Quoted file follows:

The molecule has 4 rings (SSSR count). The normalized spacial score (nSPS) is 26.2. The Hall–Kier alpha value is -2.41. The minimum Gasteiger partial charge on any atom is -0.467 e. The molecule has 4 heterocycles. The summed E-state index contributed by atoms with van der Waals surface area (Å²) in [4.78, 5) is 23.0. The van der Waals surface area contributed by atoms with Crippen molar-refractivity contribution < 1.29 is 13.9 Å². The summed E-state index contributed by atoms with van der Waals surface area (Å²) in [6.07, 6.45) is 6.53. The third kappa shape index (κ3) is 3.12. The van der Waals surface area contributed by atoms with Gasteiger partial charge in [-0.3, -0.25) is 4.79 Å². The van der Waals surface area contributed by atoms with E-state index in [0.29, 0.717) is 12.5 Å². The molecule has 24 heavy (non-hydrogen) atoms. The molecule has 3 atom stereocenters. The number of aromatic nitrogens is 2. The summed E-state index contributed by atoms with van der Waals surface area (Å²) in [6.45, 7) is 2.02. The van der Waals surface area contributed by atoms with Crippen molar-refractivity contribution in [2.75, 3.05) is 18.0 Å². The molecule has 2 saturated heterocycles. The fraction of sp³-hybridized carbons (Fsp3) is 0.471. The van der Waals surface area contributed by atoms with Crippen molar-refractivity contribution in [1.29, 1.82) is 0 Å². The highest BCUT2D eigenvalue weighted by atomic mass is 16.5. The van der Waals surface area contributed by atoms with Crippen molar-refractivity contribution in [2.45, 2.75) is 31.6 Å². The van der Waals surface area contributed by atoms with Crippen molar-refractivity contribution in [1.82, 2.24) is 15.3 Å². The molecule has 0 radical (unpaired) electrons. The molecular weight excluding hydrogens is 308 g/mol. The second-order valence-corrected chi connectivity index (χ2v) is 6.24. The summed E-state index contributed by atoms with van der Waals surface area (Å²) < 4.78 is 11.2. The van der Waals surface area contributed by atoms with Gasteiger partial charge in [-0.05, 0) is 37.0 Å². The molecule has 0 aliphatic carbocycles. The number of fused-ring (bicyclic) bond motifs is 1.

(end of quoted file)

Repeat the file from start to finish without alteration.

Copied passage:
The molecule has 4 rings (SSSR count). The normalized spacial score (nSPS) is 26.2. The Hall–Kier alpha value is -2.41. The minimum Gasteiger partial charge on any atom is -0.467 e. The molecule has 4 heterocycles. The summed E-state index contributed by atoms with van der Waals surface area (Å²) in [4.78, 5) is 23.0. The van der Waals surface area contributed by atoms with Crippen molar-refractivity contribution < 1.29 is 13.9 Å². The summed E-state index contributed by atoms with van der Waals surface area (Å²) in [6.07, 6.45) is 6.53. The third kappa shape index (κ3) is 3.12. The van der Waals surface area contributed by atoms with Gasteiger partial charge in [-0.3, -0.25) is 4.79 Å². The van der Waals surface area contributed by atoms with E-state index in [0.29, 0.717) is 12.5 Å². The molecule has 24 heavy (non-hydrogen) atoms. The molecule has 3 atom stereocenters. The number of aromatic nitrogens is 2. The summed E-state index contributed by atoms with van der Waals surface area (Å²) in [6.45, 7) is 2.02. The van der Waals surface area contributed by atoms with Crippen molar-refractivity contribution in [2.75, 3.05) is 18.0 Å². The molecule has 2 saturated heterocycles. The fraction of sp³-hybridized carbons (Fsp3) is 0.471. The van der Waals surface area contributed by atoms with Crippen molar-refractivity contribution in [1.29, 1.82) is 0 Å². The highest BCUT2D eigenvalue weighted by atomic mass is 16.5. The van der Waals surface area contributed by atoms with Crippen molar-refractivity contribution in [2.45, 2.75) is 31.6 Å². The van der Waals surface area contributed by atoms with Crippen molar-refractivity contribution in [1.82, 2.24) is 15.3 Å². The molecule has 0 radical (unpaired) electrons. The molecular weight excluding hydrogens is 308 g/mol. The second-order valence-corrected chi connectivity index (χ2v) is 6.24. The summed E-state index contributed by atoms with van der Waals surface area (Å²) < 4.78 is 11.2. The van der Waals surface area contributed by atoms with Gasteiger partial charge in [-0.05, 0) is 37.0 Å². The molecule has 0 aliphatic carbocycles. The number of fused-ring (bicyclic) bond motifs is 1.